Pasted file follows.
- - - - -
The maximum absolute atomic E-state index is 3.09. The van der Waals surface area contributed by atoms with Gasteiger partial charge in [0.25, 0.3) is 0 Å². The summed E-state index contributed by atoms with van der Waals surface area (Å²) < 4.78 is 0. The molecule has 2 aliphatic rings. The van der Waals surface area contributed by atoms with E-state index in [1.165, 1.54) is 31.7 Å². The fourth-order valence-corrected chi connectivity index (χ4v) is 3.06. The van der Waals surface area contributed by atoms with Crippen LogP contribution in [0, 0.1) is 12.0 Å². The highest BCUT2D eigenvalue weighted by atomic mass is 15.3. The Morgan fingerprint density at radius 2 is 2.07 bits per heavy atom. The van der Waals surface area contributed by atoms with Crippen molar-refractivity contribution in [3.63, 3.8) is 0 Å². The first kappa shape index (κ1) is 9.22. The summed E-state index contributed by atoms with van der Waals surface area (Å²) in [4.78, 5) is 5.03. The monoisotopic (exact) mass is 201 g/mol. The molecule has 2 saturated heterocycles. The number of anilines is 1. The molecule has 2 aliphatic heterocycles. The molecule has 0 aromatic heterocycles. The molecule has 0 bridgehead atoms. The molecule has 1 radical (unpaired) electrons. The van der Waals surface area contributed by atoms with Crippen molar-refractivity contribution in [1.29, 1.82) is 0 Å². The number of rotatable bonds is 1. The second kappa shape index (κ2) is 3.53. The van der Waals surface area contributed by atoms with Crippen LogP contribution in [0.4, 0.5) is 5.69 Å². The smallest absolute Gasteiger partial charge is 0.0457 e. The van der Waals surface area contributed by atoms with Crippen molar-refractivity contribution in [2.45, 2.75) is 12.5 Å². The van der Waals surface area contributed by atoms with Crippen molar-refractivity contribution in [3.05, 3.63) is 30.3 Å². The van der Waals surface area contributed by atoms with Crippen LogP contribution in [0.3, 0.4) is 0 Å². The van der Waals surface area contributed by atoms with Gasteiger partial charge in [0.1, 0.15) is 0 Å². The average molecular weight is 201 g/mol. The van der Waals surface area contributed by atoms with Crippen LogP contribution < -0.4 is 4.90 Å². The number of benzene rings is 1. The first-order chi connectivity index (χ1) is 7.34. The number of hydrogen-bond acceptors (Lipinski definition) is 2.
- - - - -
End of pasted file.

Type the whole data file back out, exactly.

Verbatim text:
The maximum absolute atomic E-state index is 3.09. The van der Waals surface area contributed by atoms with Gasteiger partial charge in [0.25, 0.3) is 0 Å². The summed E-state index contributed by atoms with van der Waals surface area (Å²) < 4.78 is 0. The molecule has 2 aliphatic rings. The van der Waals surface area contributed by atoms with E-state index in [1.165, 1.54) is 31.7 Å². The fourth-order valence-corrected chi connectivity index (χ4v) is 3.06. The van der Waals surface area contributed by atoms with Crippen LogP contribution in [0, 0.1) is 12.0 Å². The highest BCUT2D eigenvalue weighted by atomic mass is 15.3. The Morgan fingerprint density at radius 2 is 2.07 bits per heavy atom. The van der Waals surface area contributed by atoms with Crippen molar-refractivity contribution in [3.63, 3.8) is 0 Å². The first kappa shape index (κ1) is 9.22. The summed E-state index contributed by atoms with van der Waals surface area (Å²) in [4.78, 5) is 5.03. The monoisotopic (exact) mass is 201 g/mol. The molecule has 2 saturated heterocycles. The number of anilines is 1. The molecule has 2 aliphatic heterocycles. The molecule has 0 aromatic heterocycles. The molecule has 0 bridgehead atoms. The molecule has 1 radical (unpaired) electrons. The van der Waals surface area contributed by atoms with Crippen molar-refractivity contribution in [1.29, 1.82) is 0 Å². The number of rotatable bonds is 1. The second kappa shape index (κ2) is 3.53. The van der Waals surface area contributed by atoms with Crippen LogP contribution in [0.4, 0.5) is 5.69 Å². The smallest absolute Gasteiger partial charge is 0.0457 e. The van der Waals surface area contributed by atoms with Crippen molar-refractivity contribution in [2.45, 2.75) is 12.5 Å². The van der Waals surface area contributed by atoms with Crippen molar-refractivity contribution in [3.05, 3.63) is 30.3 Å². The van der Waals surface area contributed by atoms with Crippen LogP contribution in [0.3, 0.4) is 0 Å². The van der Waals surface area contributed by atoms with Gasteiger partial charge in [0.1, 0.15) is 0 Å². The average molecular weight is 201 g/mol. The van der Waals surface area contributed by atoms with Crippen LogP contribution < -0.4 is 4.90 Å². The number of benzene rings is 1. The first-order chi connectivity index (χ1) is 7.34. The number of hydrogen-bond acceptors (Lipinski definition) is 2.